Fed cuts interest rates for first time since ‘08 crisis

The Federal Reserve cut interest rates for the first time since 2008 as it tried to keep the economic expansion from petering out. Lexey Swall/New York Times

WASHINGTON — The Federal Reserve cut interest rates for the first time in more than a decade, an effort to guard the record-long economic expansion against mounting global risks.

The widely expected quarter-point move, the Fed’s first since it cut rates to near zero in 2008, is meant to protect the economy against the potentially harmful effects of a growth slowdown in China and Europe and uncertainty from President Donald Trump’s trade war.

“In light of the implications of global developments for the economic outlook as well as muted inflation pressures, the committee decided to lower the target range for the federal funds rate,” according to the Federal Open Market Committee’s policy statement.

The Fed also announced an early end to its efforts to shrink its balance sheet, another attempt to keep the economy moving. The central bank’s holdings of government-backed bonds swelled during the financial crisis as it bought assets to try to reinvigorate growth. Policymakers have been slowly siphoning off securities to return their balance sheet to a more normal size, and that process was slated to end in September. It will now conclude Thursday.

Both Eric Rosengren, president of the Federal Reserve Bank of Boston, and Esther George, president of the Federal Reserve Bank of Kansas City, Missouri, voted against Wednesday’s decision, preferring instead to leave rates unchanged. Those dissents marked the second and third of Jerome Powell’s term as chair.

While Fed officials said they expect economic expansion to continue and the labor market to remain strong, “uncertainties about this outlook remain.”

Officials did not indicate whether this cut would be followed by additional moves. The Fed’s June economic projections suggest policymakers envision cutting rates slightly to shore up the economy, rather than beginning an easing cycle that will return rates to zero.

“As the committee contemplates the future path of the target range for the federal funds rate, it will continue to monitor the implications of incoming information for the economic outlook and will act as appropriate to sustain the expansion,” the Fed said in its statement, seemingly leaving its options open.

The widely expected move was largely greeted with a shrug in financial markets, where investors have been factoring in a quarter-point rate cut for weeks. The S&P 500, which had been roughly flat before the 2 p.m. decision, briefly slumped but then clawed back those losses. Shortly before 2:15 p.m. Eastern time, the benchmark index was basically unchanged. Likewise, yields on Treasury bonds were largely unchanged a few minutes after the announcement, with the 10-year Treasury note yielding 2.02%.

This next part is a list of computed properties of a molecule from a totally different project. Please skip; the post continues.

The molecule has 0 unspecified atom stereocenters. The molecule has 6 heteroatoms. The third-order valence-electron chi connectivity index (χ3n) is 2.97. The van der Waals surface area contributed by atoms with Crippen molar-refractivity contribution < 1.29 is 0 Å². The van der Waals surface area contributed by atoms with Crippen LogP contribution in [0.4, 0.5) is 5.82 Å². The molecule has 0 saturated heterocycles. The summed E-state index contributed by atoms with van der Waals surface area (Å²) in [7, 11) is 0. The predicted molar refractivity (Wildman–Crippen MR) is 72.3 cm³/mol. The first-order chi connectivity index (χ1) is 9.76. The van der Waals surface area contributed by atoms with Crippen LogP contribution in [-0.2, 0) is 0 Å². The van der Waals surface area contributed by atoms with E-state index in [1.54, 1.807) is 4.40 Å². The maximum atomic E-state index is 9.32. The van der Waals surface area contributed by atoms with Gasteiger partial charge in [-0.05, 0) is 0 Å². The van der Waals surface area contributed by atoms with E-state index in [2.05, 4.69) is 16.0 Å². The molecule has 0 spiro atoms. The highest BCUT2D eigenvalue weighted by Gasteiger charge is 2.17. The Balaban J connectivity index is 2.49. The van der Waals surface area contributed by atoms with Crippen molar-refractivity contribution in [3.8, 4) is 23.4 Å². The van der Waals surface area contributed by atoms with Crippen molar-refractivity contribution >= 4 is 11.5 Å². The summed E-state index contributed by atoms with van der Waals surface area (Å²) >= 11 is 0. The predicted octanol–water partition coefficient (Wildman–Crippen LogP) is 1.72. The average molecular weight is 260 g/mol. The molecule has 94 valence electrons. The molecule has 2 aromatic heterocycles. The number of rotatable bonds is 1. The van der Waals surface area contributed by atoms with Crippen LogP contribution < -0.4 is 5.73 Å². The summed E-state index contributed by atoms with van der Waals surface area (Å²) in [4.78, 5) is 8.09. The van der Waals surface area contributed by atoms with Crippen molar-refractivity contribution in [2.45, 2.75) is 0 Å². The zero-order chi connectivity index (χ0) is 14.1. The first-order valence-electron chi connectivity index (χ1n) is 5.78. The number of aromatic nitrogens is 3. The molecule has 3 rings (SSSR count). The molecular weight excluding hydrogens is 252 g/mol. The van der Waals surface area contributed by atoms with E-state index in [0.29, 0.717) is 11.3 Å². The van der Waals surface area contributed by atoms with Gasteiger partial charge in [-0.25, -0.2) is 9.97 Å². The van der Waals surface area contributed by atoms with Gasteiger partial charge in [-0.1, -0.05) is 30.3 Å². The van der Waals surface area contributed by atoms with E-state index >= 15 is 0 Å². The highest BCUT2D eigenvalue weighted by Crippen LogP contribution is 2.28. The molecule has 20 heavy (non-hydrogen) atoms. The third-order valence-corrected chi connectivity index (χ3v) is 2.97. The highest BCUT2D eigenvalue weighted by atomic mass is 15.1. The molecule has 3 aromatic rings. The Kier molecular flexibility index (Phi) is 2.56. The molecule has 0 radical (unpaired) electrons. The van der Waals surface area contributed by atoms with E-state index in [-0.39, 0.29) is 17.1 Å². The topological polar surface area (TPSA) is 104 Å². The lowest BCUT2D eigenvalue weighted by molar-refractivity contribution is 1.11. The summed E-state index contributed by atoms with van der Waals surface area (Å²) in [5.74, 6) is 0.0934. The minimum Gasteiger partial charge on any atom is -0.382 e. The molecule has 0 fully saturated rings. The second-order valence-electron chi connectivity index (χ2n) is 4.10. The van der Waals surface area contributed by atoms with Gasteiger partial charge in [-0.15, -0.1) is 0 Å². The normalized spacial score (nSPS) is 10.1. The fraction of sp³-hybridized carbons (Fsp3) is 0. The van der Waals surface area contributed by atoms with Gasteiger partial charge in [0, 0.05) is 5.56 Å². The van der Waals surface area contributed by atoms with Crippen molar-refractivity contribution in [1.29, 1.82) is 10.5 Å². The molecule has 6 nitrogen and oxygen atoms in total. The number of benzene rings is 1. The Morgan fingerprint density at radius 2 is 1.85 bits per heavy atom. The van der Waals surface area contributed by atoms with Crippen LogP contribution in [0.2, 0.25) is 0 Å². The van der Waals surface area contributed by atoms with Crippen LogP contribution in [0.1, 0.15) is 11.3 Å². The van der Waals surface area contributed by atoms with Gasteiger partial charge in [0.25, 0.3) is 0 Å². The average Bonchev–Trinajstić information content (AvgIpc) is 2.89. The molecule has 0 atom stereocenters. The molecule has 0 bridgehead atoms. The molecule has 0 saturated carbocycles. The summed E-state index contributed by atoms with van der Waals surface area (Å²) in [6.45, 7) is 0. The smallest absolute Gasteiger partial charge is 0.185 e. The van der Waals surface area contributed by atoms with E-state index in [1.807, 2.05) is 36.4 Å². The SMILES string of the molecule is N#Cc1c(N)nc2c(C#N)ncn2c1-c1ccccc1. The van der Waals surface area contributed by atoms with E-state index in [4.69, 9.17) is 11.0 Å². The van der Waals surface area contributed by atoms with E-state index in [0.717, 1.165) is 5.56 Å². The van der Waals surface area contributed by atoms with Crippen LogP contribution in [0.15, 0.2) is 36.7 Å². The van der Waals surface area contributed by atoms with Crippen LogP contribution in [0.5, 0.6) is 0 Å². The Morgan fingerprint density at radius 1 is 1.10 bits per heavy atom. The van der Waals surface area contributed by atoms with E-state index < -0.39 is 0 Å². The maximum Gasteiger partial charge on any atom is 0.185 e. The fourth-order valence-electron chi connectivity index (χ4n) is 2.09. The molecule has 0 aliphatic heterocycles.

The Fed’s rate cut carries political risks, given Trump’s attacks on the central bank. Trump has been denouncing the Fed in speeches and on Twitter for the past year, criticizing its four 2018 rate increases and blaming its policies for slowing the U.S. economy. Some onlookers may see Wednesday’s move as caving to the president.

The Fed operates independently of the White House. It attributed the change, which officials have been signaling for months and which investors fully expected, to growing economic concerns.

The central bank is trying to extend a record-long economic expansion because officials believe that doing so will allow the Fed to achieve its goals of maximum employment and slow but steady inflation. The unemployment rate is hovering around its lowest level in 50 years, but that has yet to push wages dramatically higher in a way that forces companies to lift prices more quickly.

Inflation has run shy of the Fed’s 2% goal since the central bank formally adopted it in 2012. A little inflation helps to grease the wheels of a healthy economy, allowing businesses to raise wages faster and lifting interest rates, giving the central bank more room to cut in the event of a downturn.

Prices picked up just 1.6% in the year through June, not counting volatile food and fuel costs.

Wages are growing only moderately. An index of employment costs climbed by 2.7% in the second quarter from a year earlier, less than expected and a slowdown from earlier in 2019, according to data released Wednesday.

Global policy uncertainty has also increased, and manufacturing is slumping the world over. Growth is slowing in China and Europe, and Trump’s trade war with China and threats of further tariffs on U.S. trading partners are stoking uncertainty and causing businesses to hold off on investment.

Those developments threaten the economic outlook, even as growth remains solid, consumer spending is robust and the job market holds up for now.

New York Times

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